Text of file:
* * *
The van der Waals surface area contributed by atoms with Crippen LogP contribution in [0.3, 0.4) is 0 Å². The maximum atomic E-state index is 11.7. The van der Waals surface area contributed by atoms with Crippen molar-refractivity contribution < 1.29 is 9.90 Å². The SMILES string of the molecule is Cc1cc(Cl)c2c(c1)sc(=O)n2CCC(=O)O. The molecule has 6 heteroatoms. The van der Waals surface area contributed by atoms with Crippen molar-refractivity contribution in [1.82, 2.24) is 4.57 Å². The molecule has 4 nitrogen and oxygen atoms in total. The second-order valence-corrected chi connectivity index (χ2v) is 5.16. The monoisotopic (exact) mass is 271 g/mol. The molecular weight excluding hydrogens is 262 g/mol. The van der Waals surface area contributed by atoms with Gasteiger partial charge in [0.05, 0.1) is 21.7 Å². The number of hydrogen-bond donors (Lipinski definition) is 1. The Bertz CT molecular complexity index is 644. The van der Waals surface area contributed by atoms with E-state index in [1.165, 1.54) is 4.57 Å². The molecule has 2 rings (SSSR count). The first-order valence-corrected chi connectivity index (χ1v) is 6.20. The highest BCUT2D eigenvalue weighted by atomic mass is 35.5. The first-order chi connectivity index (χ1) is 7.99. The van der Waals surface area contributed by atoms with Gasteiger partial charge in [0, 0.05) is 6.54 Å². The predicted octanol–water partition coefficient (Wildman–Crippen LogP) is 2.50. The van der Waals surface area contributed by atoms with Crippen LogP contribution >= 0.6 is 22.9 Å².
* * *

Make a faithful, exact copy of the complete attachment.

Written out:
The van der Waals surface area contributed by atoms with Crippen LogP contribution in [0.3, 0.4) is 0 Å². The maximum atomic E-state index is 11.7. The van der Waals surface area contributed by atoms with Crippen molar-refractivity contribution < 1.29 is 9.90 Å². The SMILES string of the molecule is Cc1cc(Cl)c2c(c1)sc(=O)n2CCC(=O)O. The molecule has 6 heteroatoms. The van der Waals surface area contributed by atoms with Crippen molar-refractivity contribution in [1.82, 2.24) is 4.57 Å². The molecule has 4 nitrogen and oxygen atoms in total. The second-order valence-corrected chi connectivity index (χ2v) is 5.16. The monoisotopic (exact) mass is 271 g/mol. The molecular weight excluding hydrogens is 262 g/mol. The van der Waals surface area contributed by atoms with Gasteiger partial charge in [0.05, 0.1) is 21.7 Å². The number of hydrogen-bond donors (Lipinski definition) is 1. The Bertz CT molecular complexity index is 644. The van der Waals surface area contributed by atoms with E-state index in [1.165, 1.54) is 4.57 Å². The molecule has 2 rings (SSSR count). The first-order valence-corrected chi connectivity index (χ1v) is 6.20. The highest BCUT2D eigenvalue weighted by atomic mass is 35.5. The first-order chi connectivity index (χ1) is 7.99. The van der Waals surface area contributed by atoms with Gasteiger partial charge in [0, 0.05) is 6.54 Å². The predicted octanol–water partition coefficient (Wildman–Crippen LogP) is 2.50. The van der Waals surface area contributed by atoms with Crippen LogP contribution >= 0.6 is 22.9 Å².